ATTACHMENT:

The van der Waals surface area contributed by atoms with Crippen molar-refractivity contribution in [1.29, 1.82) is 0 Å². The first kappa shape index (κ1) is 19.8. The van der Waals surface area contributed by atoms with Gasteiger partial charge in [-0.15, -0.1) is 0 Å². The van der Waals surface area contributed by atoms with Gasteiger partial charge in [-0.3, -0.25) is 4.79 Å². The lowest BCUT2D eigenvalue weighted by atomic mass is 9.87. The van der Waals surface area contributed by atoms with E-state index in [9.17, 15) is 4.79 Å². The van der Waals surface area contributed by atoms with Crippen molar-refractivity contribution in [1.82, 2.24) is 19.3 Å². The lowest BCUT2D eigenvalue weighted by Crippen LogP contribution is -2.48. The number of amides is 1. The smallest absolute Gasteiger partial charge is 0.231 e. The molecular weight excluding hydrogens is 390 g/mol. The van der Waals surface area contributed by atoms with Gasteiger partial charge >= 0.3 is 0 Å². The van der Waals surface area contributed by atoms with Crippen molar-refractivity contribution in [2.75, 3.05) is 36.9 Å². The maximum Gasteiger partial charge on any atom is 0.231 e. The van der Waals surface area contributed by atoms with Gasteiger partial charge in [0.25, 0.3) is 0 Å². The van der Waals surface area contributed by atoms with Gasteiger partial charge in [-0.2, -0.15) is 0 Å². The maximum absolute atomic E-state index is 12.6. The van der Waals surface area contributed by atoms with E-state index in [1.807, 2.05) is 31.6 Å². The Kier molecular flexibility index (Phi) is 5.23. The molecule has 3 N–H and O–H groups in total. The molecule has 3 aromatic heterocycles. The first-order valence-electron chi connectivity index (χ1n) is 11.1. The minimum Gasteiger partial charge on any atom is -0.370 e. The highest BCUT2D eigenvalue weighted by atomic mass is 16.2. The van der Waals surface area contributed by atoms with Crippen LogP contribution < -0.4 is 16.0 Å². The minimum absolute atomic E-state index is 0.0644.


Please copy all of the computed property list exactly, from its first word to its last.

The van der Waals surface area contributed by atoms with Crippen molar-refractivity contribution in [1.29, 1.82) is 0 Å². The first kappa shape index (κ1) is 19.8. The van der Waals surface area contributed by atoms with Gasteiger partial charge in [-0.15, -0.1) is 0 Å². The van der Waals surface area contributed by atoms with Gasteiger partial charge in [-0.3, -0.25) is 4.79 Å². The lowest BCUT2D eigenvalue weighted by atomic mass is 9.87. The van der Waals surface area contributed by atoms with E-state index in [9.17, 15) is 4.79 Å². The van der Waals surface area contributed by atoms with Crippen molar-refractivity contribution in [1.82, 2.24) is 19.3 Å². The lowest BCUT2D eigenvalue weighted by Crippen LogP contribution is -2.48. The number of amides is 1. The smallest absolute Gasteiger partial charge is 0.231 e. The molecular weight excluding hydrogens is 390 g/mol. The van der Waals surface area contributed by atoms with Gasteiger partial charge >= 0.3 is 0 Å². The van der Waals surface area contributed by atoms with Crippen molar-refractivity contribution in [2.75, 3.05) is 36.9 Å². The maximum Gasteiger partial charge on any atom is 0.231 e. The van der Waals surface area contributed by atoms with Gasteiger partial charge in [0.25, 0.3) is 0 Å². The van der Waals surface area contributed by atoms with Gasteiger partial charge in [-0.2, -0.15) is 0 Å². The maximum absolute atomic E-state index is 12.6. The van der Waals surface area contributed by atoms with E-state index in [1.807, 2.05) is 31.6 Å². The Kier molecular flexibility index (Phi) is 5.23. The molecule has 3 N–H and O–H groups in total. The molecule has 3 aromatic heterocycles. The first-order valence-electron chi connectivity index (χ1n) is 11.1. The minimum Gasteiger partial charge on any atom is -0.370 e. The highest BCUT2D eigenvalue weighted by atomic mass is 16.2. The van der Waals surface area contributed by atoms with Crippen LogP contribution < -0.4 is 16.0 Å². The minimum absolute atomic E-state index is 0.0644.